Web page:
In reality, to end the war in the country, the Americans need to reach a deal with the Houthis’ backer, Iran. It is becoming more clear that the decision of the Houthis is in the hands of Iran after rejecting the Saudi ceasefire initiative. A few weeks ago, UN Special Envoy for Yemen Martin Griffiths went to Tehran to reach a deal with the Iranian government regarding Yemen, but he returned empty-handed. Given Tehran’s behavior, it seems that as long as they have a loyal faction in the country that they can continue supporting, they have no interest in helping to end the conflict. Meanwhile, the international community will continue to talk about the country’s famine without addressing the elephant in the room—the fact that the Houthis have been responsible for the overwhelming majority of the carnage in Yemen, and, moreover, have stolen humanitarian aid and extensively recruited child soldiers.
Yemen in the Dark Ages
The conflict in Yemen was originally a conflict between forces supporting a modern civil state that has clear development plans, and the Houthis, who want to send Yemen back to the times of theocracy. The ideological model that the Houthis want for Yemen is clear: it is similar to that in Iran and other Arab countries dominated by Tehran. These models stand as an obstacle to progress and development that all the communities and people of the region are seeking to achieve, including Yemenis of all backgrounds and faiths. The people who have sacrificed the most to stop the Houthis’ model in Yemen are the Yemenis themselves.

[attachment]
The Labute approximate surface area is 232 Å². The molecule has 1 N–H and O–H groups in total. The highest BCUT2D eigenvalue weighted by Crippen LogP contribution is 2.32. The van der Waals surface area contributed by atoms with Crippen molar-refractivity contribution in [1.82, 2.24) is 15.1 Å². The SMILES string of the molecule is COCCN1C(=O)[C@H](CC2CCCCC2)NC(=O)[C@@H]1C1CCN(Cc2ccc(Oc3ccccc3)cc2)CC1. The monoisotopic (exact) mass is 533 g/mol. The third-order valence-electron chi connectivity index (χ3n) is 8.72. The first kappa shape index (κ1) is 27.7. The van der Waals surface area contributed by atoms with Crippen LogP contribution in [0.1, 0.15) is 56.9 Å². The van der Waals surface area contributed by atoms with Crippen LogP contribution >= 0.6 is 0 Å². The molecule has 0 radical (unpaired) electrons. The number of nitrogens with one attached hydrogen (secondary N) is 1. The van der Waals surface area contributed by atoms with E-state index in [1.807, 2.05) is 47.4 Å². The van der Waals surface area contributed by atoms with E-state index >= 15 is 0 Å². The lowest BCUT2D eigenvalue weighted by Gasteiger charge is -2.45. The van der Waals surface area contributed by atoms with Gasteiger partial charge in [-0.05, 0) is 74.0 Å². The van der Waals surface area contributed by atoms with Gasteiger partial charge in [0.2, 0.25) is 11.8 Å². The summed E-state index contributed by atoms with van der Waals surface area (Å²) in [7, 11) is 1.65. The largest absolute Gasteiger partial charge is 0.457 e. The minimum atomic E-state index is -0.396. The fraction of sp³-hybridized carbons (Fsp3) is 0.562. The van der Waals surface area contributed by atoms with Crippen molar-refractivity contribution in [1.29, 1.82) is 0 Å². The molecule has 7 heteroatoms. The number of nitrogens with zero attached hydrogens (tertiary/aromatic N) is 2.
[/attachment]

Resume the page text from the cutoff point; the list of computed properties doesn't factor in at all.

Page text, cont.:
In spite of the Houthis’ battlefield victories, their ruling model—that is, marrying the state and religion—is not acceptable to most Yemenis, who abolished the rule of the Imamate decades ago and have no intention of bringing it back. Most Yemenis want a state that cares for the development of individuals and society through education, civil liberties, and healthcare, and above all a state that accommodates and respects principles of internationally recognized human rights. Yemenis understand that these principles are the only things that will enable the country to be part of the international order and accepted by the international community.
Dr. Mohammad Al-Rumaihi is a Professor of Sociology at the University of Kuwait. He has been an Editor-in-Chief for prominent newspapers and magazines in Kuwait and other Arab Gulf states and was Secretary-General of the National Council for Culture, Arts and Literature 1998-2002.
The views and opinions expressed in this article are those of the authors and do not necessarily reflect the views of Gulf International Forum.